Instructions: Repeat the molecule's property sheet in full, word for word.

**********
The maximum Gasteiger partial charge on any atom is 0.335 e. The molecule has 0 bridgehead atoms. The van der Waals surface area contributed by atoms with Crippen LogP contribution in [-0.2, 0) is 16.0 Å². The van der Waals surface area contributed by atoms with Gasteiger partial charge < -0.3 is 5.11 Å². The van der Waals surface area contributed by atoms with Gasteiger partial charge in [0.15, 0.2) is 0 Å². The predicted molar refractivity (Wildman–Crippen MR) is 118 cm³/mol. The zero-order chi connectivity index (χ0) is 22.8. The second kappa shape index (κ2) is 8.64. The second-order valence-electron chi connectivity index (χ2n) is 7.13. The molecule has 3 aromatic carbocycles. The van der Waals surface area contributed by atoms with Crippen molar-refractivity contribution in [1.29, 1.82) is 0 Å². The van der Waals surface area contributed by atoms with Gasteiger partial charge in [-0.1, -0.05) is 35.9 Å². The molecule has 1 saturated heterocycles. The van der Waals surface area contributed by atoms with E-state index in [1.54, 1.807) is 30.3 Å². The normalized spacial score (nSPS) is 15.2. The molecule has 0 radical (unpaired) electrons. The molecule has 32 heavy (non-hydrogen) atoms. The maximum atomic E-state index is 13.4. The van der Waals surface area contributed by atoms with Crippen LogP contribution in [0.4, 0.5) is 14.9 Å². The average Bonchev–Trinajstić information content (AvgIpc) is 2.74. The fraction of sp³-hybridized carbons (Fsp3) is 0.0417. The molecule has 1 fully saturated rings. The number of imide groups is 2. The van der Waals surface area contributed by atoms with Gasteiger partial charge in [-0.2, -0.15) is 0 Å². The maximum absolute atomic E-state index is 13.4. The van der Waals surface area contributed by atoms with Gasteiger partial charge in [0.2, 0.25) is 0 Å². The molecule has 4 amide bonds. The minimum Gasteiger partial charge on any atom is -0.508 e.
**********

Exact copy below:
The maximum Gasteiger partial charge on any atom is 0.335 e. The molecule has 0 bridgehead atoms. The van der Waals surface area contributed by atoms with Crippen LogP contribution in [-0.2, 0) is 16.0 Å². The van der Waals surface area contributed by atoms with Gasteiger partial charge < -0.3 is 5.11 Å². The van der Waals surface area contributed by atoms with Gasteiger partial charge in [0.15, 0.2) is 0 Å². The predicted molar refractivity (Wildman–Crippen MR) is 118 cm³/mol. The zero-order chi connectivity index (χ0) is 22.8. The second kappa shape index (κ2) is 8.64. The second-order valence-electron chi connectivity index (χ2n) is 7.13. The molecule has 3 aromatic carbocycles. The van der Waals surface area contributed by atoms with Crippen molar-refractivity contribution in [1.29, 1.82) is 0 Å². The van der Waals surface area contributed by atoms with Gasteiger partial charge in [-0.1, -0.05) is 35.9 Å². The molecule has 1 saturated heterocycles. The van der Waals surface area contributed by atoms with E-state index in [1.54, 1.807) is 30.3 Å². The normalized spacial score (nSPS) is 15.2. The molecule has 0 radical (unpaired) electrons. The molecule has 32 heavy (non-hydrogen) atoms. The maximum atomic E-state index is 13.4. The van der Waals surface area contributed by atoms with Crippen LogP contribution in [0.4, 0.5) is 14.9 Å². The average Bonchev–Trinajstić information content (AvgIpc) is 2.74. The fraction of sp³-hybridized carbons (Fsp3) is 0.0417. The molecule has 1 fully saturated rings. The number of imide groups is 2. The van der Waals surface area contributed by atoms with Gasteiger partial charge in [-0.2, -0.15) is 0 Å². The maximum absolute atomic E-state index is 13.4. The van der Waals surface area contributed by atoms with Gasteiger partial charge in [0.2, 0.25) is 0 Å². The molecule has 4 amide bonds. The minimum Gasteiger partial charge on any atom is -0.508 e.